For two semesters I have taken American Sign Language with Dr. Emmett Jones in order to fulfill my World Language Perspective requirement. I was surprised when I found the language harder to learn than I initially expected. Many ASL signs look nearly identical and have to be deciphered based on the context of each sentence. Translating was one of the most challenging parts for me because ASL has a different grammatical structure than English and it’s difficult to rearrange the words to make sense in my mind without losing a sign in the process— which can completely alter the meaning of the sentence. The most surprising thing I learned in this course was that there are three different versions of Sign Language: American Sign Language (ASL), Pidgin Signed English (PSE), and Signed Exact English (SEE). While ASL is the most widely used and accepted version among the Deaf community, PSE is the one that is most commonly taught in schools to children. I was confused when I learned this and wondered why the most accepted version among people who actually used the language wouldn’t be taught. However, after a lot of research I found that PSE is used more like a continuum between ASL and English, serving as a bridge for the deaf and hearing.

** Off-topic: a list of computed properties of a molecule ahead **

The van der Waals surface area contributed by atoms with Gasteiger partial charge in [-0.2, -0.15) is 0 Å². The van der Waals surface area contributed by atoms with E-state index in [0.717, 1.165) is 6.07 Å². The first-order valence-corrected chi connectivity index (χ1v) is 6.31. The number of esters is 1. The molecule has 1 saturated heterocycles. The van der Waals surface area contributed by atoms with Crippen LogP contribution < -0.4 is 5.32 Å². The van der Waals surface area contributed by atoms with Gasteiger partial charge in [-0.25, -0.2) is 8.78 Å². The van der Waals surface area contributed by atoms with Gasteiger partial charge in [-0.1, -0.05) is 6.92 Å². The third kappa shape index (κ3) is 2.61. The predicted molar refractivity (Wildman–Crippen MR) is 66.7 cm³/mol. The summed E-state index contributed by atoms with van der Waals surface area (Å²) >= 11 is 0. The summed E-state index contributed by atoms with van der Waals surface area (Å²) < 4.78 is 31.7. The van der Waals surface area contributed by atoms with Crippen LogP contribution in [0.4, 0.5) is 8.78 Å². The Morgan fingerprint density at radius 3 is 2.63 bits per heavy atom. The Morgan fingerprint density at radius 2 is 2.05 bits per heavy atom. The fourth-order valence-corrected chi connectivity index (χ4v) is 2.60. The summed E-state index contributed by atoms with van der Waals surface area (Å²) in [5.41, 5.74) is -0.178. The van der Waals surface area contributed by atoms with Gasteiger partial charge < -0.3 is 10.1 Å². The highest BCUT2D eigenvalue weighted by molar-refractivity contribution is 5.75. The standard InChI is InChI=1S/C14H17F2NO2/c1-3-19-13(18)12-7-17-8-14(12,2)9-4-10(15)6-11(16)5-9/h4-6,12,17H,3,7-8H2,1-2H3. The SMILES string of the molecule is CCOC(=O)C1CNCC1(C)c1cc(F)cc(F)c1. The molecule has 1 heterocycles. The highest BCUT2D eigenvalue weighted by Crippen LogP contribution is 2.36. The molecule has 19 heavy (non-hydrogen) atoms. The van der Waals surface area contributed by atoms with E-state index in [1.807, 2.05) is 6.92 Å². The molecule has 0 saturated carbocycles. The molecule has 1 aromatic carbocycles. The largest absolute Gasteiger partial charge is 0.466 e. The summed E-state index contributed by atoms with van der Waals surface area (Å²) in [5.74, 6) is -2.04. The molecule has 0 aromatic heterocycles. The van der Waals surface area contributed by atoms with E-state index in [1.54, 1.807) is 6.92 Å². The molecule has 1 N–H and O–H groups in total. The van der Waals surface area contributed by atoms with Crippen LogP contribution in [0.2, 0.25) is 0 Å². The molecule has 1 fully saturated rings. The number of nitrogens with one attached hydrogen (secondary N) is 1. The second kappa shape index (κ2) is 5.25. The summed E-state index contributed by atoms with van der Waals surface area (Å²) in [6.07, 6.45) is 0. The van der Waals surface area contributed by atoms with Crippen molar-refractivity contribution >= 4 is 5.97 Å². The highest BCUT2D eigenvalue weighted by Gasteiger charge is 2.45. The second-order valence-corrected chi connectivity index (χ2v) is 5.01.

The biggest thing that I took away from this course is that a hearing person does not need to know perfect ASL in order to have relationships with people of the Deaf and hard of hearing community. My ASL is nowhere near perfect but on the two occasions where I went to Dr. Jones’ workshop for families with deaf children, I found that I was able to effectively communicate with the people there because they knew and appreciated that I was seeking to learn their language. I once thought ASL was only used among the deaf community but I have begun to notice it among many groups of people such as children, individuals with verbal disabilities, and most prevalently a little girl in my family who has Cerebral Palsy. I have used the knowledge from both semesters of this course and applied it to my life in teaching my niece basic signs so that she can understand her cousin with CP and communicate with others before her verbal language skills develop. Both semesters of this course allowed me a new perspective on the Deaf community and how far empathy and the desire to be educated can go.